NA­TURE’S NOTE­BOOK Snowy Egret

A de­clin­ing species in Florida

Cape Coral Living - - Contents -

The snowy egret (Egretta thula) is found spo­rad­i­cally through­out the United States. Its sum­mer range ex­tends from south­ern Mon­tana to north­ern Cal­i­for­nia, cen­tral Ten­nessee and Kansas, east to the At­lantic coast as far north as Maine. It is found through­out the penin­sula of Florida, more com­monly along the coast than in­land. This heron is rare or ab­sent in the south­ern Keys. It win­ters in North Amer­ica along the At­lantic coast from Florida to South Carolina, along the north­ern Gulf coast, and from north­ern Cal­i­for­nia to Ari­zona. It oc­curs as far south as cen­tral Ar­gentina and south­ern Chile. At 24 inches long with a wing­spread of 39 inches, the snowy egret is about one-half the size of the great egret. It has all-white plumage, black legs with yel­low feet and a black bill with a bright yel­low base that ex­tends back to the lores and eyes. The im­ma­ture snowy has greenish legs that may have a yel­low streak on the back. Dur­ing the breed­ing sea­son adults have prom­i­nent white plumes (ai­grettes) on their head, neck and scapu­lars. These plumes were once sought-af­ter and led to snowies be­ing hunted al­most to ex­tinc­tion dur­ing the late 19th and early 20th cen­turies (1880-1910) in all of North, Cen­tral and South Amer­ica. Pro­hi­bi­tion of the plume trade mostly from 1910 to 1913 helped the snowy egret and other species with plumes to re­cover in most re­gions. Snowy egret pop­u­la­tions in Florida reached peak num­bers dur­ing the the post-plume era be­tween the 1930s and early 1950s, but nest­ing num­bers de­clined at a faster rate than other small herons af­ter 1950. For ex­am­ple, the tra­di­tional colonies in the Ever­glades, num­ber­ing 10,000 nest­ing pairs in the 1930s, de­clined to 4,500 pairs in the late 1970s and 1,500 pairs in the late 1980s. De­clines in snowy egret nest­ing pairs were ob­served through­out Florida dur­ing this same era. The Florida Fish and Wildlife Con­ser­va­tion Com­mis­sion (FWC) lists the snowy egret as a Species of Spe­cial Con­cern. Many sci­en­tists be­lieve that the mag­ni­tude of Florida’s snowy egret nest­ing de­cline over re­cent decades is the re­sult of ex­ten­sive wet­land de­struc­tion and al­ter­ation over large eco­log­i­cal land­scapes. These im­pacts ap­pear to be more se­vere on for­ag­ing habi­tat than on colony sites, es­pe­cially in the Ever­glades basin. Nest­ing, which usu­ally be­gins in March or April and can last through Au­gust, has been doc­u­mented in 43 coun­ties in Florida but is vari­able in north­ern coun­ties and the western pan­han­dle. The snowy egret nests in both in­land and coastal wet­lands, es­pe­cially in man­groves and wil­lows, as well as cy­press, but-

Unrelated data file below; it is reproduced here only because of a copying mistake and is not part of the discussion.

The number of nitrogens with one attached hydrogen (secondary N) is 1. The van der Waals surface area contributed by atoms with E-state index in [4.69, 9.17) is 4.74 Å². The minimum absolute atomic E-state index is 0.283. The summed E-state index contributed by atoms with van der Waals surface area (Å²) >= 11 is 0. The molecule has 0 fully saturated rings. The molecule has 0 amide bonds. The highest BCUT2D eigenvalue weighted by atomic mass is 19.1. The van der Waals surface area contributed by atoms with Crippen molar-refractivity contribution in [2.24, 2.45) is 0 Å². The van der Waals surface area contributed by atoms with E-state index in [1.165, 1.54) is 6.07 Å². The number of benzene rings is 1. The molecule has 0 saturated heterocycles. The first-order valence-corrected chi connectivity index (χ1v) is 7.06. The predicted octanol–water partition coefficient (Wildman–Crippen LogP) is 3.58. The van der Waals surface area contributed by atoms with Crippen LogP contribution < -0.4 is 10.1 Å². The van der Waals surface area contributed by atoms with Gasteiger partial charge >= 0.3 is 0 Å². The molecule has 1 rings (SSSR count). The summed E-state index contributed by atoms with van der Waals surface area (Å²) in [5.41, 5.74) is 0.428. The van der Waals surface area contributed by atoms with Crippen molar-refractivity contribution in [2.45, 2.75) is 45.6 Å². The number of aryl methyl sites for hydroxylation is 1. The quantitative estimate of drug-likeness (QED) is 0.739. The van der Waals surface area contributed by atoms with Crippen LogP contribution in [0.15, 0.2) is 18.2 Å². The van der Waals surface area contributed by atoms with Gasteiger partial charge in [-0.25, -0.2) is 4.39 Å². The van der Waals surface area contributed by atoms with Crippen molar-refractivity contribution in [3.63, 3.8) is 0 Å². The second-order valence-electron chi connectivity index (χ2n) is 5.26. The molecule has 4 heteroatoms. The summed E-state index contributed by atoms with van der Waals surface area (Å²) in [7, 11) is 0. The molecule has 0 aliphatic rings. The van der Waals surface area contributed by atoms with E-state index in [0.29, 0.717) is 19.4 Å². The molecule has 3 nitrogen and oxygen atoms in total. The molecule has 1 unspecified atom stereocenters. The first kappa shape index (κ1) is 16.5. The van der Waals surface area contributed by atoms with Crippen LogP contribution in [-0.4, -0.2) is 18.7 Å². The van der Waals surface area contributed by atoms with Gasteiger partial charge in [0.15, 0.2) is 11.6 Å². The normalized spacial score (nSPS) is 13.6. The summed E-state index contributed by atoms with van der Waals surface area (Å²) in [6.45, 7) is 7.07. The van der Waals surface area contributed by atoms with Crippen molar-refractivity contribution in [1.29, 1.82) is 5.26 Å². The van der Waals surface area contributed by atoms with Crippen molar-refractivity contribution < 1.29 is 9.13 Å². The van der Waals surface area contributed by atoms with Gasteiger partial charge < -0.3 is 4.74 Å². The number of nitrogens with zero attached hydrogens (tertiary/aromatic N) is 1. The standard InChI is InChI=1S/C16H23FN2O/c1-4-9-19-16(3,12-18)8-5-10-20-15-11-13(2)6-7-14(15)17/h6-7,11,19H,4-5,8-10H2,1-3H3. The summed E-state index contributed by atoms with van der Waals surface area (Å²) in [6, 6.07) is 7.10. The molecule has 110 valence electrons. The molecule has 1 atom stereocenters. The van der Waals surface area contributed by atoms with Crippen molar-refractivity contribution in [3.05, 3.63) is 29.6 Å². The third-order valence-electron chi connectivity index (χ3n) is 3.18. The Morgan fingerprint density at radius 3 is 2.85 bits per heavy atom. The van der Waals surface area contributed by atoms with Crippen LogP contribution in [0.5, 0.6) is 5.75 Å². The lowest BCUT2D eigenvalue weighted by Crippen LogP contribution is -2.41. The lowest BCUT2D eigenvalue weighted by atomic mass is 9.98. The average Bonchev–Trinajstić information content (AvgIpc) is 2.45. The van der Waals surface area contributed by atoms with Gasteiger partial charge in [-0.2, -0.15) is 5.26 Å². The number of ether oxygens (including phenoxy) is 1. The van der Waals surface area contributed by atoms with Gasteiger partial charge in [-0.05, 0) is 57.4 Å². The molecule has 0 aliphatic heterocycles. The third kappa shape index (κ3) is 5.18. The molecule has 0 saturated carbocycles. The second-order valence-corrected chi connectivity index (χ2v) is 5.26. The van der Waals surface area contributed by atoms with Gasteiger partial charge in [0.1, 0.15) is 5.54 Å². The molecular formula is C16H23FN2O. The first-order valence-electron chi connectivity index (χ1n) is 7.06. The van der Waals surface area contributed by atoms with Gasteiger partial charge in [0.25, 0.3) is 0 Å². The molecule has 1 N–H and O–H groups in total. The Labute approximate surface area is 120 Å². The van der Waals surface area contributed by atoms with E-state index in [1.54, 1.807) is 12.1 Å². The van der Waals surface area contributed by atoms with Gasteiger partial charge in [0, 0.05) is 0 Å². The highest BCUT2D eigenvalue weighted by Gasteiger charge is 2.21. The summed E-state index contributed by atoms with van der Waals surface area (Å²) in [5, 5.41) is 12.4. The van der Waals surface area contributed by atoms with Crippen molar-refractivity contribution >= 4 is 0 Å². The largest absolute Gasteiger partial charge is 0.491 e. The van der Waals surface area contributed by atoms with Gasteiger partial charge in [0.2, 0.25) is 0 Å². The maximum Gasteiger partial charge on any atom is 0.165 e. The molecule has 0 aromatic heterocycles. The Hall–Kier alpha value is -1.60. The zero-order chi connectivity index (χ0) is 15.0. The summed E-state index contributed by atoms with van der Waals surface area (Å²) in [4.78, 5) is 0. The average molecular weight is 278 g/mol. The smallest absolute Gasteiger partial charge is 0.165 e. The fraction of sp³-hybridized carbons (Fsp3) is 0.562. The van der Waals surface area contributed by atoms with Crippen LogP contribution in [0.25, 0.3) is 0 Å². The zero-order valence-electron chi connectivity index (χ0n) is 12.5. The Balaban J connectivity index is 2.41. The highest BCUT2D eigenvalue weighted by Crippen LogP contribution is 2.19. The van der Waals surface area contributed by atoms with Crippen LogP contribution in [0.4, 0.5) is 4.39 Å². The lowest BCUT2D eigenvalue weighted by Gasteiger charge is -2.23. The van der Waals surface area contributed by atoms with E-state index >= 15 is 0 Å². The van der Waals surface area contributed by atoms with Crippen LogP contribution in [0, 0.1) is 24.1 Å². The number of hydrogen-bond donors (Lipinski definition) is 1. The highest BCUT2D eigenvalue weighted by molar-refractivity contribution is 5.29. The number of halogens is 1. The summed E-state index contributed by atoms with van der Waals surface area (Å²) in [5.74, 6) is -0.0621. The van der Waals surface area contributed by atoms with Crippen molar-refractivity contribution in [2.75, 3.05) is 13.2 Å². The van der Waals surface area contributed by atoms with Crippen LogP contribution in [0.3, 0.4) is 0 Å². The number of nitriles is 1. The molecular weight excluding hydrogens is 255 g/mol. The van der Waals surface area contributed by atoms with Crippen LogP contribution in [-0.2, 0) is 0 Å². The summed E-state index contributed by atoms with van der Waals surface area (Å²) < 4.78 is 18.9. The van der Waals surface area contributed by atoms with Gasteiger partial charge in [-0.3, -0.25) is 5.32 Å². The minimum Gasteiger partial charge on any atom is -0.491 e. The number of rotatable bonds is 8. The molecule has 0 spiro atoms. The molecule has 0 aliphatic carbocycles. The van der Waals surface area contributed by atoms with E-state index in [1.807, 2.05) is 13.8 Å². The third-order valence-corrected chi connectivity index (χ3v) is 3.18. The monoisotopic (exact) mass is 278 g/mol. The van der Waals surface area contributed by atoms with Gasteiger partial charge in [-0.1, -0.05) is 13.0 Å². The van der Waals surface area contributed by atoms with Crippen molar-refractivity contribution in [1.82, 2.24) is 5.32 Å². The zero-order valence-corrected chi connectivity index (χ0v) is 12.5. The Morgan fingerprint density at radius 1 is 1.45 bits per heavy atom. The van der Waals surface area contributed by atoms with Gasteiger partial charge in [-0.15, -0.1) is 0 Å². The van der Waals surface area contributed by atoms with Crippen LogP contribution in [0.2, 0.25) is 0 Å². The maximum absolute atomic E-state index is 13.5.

Many sci­en­tists be­lieve that the mag­ni­tude of Florida’s snowy egret nest­ing de­cline over re­cent decades is the re­sult of ex­ten­sive wet­land de­struc­tion and al­ter­ation.

ton­bush, Brazil­ian pep­per, Aus­tralian pine and pond ap­ple. Nest­ing oc­curs in mul­ti­species colonies in­clud­ing cat­tle egrets, great egrets and tri­col­ored herons, most of­ten lo­cated on is­lands in coastal la­goons or shrub-cov­ered wet­lands over shal­low wa­ters. Each nest, loosely con­structed of sticks, con­tains two to five light bluish-green eggs. The snowy pro­duces only one brood per year. The male and fe­male share in in­cu­bat­ing the eggs for 20 to 24 days. The young leave the nest 20 to 25 days af­ter hatch­ing. Asyn­chronous hatch­ing of­ten leads to star­va­tion of smaller chicks if food is not avail­able. The snowy egret needs shal­low water for for­ag­ing through­out the nest­ing pe­riod, thus re­quir­ing many nearby wet­lands with fluc­tu­at­ing hy­drope­ri­ods. There­fore, it is crit­i­cal that a wide va­ri­ety of wet­land types and water depths with abun­dant prey are avail­able within a 5- to 7-mile area of nest­ing colonies to sup­port nest­ing suc­cess. In its feed­ing strate­gies, the snowy egret dis­plays di­verse for­ag­ing tech­niques and ac­tive pur­suits of prey com­pared with other herons and egrets. It uses its yel­low feet to stir up the bot­tom sed­i­ment to flush its prey. It also fol­lows other wad­ing birds, in­clud­ing glossy ibis, to glean for prey. It feeds on aquatic in­sects, grasshop­pers, prawns, cray­fish, worms, shrimp, fish, frogs, snakes and small ro­dents. Sev­eral stud­ies in South Florida found the most im­por­tant prey to be prawns and many types of small fish 20-40 mm in size, in­clud­ing least kil­li­fish, sev­eral top­min­nows, sail­fin molly, flag­fish and mosquitofish. Con­ser­va­tion and man­age­ment prac­tices to pro­tect snowy egrets should in­clude en­forc­ing in­ter­na­tional, fed­eral, state and lo­cal laws and treaties that pro­tect mi­gra­tory and nongame birds. A wide va­ri­ety of wet­land sites should be avail­able re­gion­ally with dif­fer­ent water depths and dif­fer­ent an­nual hy­drope­ri­ods to pro­vide a pop­u­la­tion of birds with op­tions for for­ag­ing and nest­ing sites dur­ing a range of wet and dry con­di­tions.

Wil­liam R. Cox has been a pro­fes­sional na­ture pho­tog­ra­pher and ecol­o­gist for more than 35 years. Visit him on­line at william­cox­pho­tog­ra­phy.com

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